6. In fact, I am not sure if it was FCP actualy working in 23.98, or FCP writting 23.98 in the XML instead of the real speed with precision that messed up everything. (I read that resolve also have difficulty with FCP 23.98, not just automatic duck) So I just created a 02:00:00:00 comp in AE, one at 23.976 and one at 23.98, 23.976 = 172799 frames 23.98 = 172655 frames If someone can create a timeline in FCP and confirm one or the other, it would be nice...
  7. In fact, 23.98 (like FCP) is really wrong - the real one is 23.976 (and something...). At first, I tought it was only the rounded number being displayed, but it is not.... if you ever have to convert to another editor, make sure you triple check your edit with a rendered version.... got the problem with automatic duck - there is a free ae script somewhere if I remember that interpreted correctly the 23.98 to 23.976. As for 24p vs 23.976, it really depends on the final destination : TV : 23.976, Cinema : 24, everything else : you choose....
  8. In fact, just the difference between 23.98 (what final cut is using ) and 23.976 (what everything else is using) is quite big. When you have time code burn in your footage and when you are starting your edit at 10:00:00:00, you can have a lot of frame differences here and there. Had this problem 2 years ago when a client worked in fcp (23.98) gave me the project so i can import it in AE (in 23.976)... lost a few days of work when I saw everything was off-sync (a 1h30 feature film with hundreds of cuts)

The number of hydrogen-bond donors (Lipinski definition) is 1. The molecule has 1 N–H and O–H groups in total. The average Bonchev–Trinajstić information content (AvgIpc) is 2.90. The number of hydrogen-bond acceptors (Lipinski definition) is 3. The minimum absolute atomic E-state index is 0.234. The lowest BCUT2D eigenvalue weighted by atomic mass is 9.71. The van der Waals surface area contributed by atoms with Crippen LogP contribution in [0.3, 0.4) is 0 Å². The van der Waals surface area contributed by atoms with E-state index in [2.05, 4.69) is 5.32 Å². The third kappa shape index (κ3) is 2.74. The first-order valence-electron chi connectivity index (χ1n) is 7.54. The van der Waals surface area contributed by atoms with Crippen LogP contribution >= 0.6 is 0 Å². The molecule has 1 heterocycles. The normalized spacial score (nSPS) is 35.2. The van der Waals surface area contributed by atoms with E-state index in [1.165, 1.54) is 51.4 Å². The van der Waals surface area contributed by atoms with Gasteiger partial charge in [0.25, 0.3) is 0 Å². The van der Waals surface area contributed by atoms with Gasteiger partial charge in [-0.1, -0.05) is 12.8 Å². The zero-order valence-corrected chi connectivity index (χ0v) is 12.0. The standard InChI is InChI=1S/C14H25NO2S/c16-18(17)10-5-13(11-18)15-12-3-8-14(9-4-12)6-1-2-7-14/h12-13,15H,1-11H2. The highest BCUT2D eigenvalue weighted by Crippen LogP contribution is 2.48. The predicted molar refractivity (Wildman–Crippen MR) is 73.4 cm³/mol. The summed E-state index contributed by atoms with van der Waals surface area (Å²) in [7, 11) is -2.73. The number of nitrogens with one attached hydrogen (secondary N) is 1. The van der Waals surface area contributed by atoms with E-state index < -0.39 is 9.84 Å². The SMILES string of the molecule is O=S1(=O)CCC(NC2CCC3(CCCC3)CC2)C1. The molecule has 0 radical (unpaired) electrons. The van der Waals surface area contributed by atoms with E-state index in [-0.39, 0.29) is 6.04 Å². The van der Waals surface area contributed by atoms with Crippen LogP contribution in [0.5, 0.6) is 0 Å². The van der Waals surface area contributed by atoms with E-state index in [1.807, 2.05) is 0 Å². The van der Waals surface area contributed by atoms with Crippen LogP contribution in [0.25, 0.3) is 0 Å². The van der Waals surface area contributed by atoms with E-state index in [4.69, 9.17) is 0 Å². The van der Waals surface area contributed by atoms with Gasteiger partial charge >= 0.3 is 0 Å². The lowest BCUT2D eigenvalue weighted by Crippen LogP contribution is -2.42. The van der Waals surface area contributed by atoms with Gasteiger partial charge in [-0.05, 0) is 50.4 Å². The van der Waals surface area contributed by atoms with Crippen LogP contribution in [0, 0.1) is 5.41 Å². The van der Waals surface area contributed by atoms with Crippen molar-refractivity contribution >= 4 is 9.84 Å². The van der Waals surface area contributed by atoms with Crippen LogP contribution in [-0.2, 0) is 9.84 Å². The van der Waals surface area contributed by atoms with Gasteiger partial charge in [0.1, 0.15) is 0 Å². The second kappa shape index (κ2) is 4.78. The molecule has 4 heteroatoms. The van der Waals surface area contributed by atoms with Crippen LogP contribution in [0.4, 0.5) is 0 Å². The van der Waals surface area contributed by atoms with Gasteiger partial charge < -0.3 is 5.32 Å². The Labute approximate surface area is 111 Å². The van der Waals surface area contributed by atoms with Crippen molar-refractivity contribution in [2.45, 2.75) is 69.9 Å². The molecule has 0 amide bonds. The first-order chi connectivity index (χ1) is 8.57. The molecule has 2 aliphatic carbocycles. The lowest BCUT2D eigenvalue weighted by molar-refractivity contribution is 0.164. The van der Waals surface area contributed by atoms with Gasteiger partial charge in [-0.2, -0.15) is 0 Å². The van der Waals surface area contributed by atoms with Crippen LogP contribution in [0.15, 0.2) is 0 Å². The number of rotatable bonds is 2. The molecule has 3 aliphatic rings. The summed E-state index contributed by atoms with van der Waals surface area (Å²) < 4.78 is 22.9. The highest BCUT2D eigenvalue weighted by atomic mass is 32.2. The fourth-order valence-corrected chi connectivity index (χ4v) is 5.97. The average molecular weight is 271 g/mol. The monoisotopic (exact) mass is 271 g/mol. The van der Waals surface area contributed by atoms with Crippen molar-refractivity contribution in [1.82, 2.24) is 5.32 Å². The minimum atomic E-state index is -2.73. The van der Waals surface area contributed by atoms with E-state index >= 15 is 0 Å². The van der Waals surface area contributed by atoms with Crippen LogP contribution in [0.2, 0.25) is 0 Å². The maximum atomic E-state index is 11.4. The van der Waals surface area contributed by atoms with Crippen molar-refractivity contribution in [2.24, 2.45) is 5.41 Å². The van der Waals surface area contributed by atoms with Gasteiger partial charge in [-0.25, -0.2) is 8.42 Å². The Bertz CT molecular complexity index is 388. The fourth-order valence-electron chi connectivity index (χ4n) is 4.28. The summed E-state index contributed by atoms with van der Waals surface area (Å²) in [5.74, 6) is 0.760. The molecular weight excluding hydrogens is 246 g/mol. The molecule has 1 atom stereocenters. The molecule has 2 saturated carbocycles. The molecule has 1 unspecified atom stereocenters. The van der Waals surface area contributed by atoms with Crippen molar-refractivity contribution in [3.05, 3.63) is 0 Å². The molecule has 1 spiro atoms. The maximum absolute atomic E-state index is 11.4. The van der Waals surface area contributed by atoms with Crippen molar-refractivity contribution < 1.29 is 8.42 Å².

9. So 2999$ for a quad-core, 3999$ for the six-core.   Where is the announced 12-core and how much it will be ?   So who's getting a Mac Pro ?
  10. It is really clear from that gmunk description page of the project that everything was pre-rendered from, maya, houdini and Cinema 4D.   http://work.gmunk.com/BOX-DEMO     Really awesome work.
  11.   Hopes they'll have a making of eventually....   I actually think the images are pre-rendered. Why do it in realtime with games quality renderer (they would probably use processing as the Creative designer is Gmunk, and he is used to processing) when you can have hi-end CG with global illumination, ambient occlusion, area lights, etc...   Pretty sure the camera is mounted on one of those 6-axis robot. That way, everything is tight to the millisecond and to the millimeter. no need to build and to test a tracking system - and anyway you could not do a system precise like that in the dark. Everything is animated in 3D, from the cam to the surfaces, so that way you are sure all visual is perfectly tight in 3D.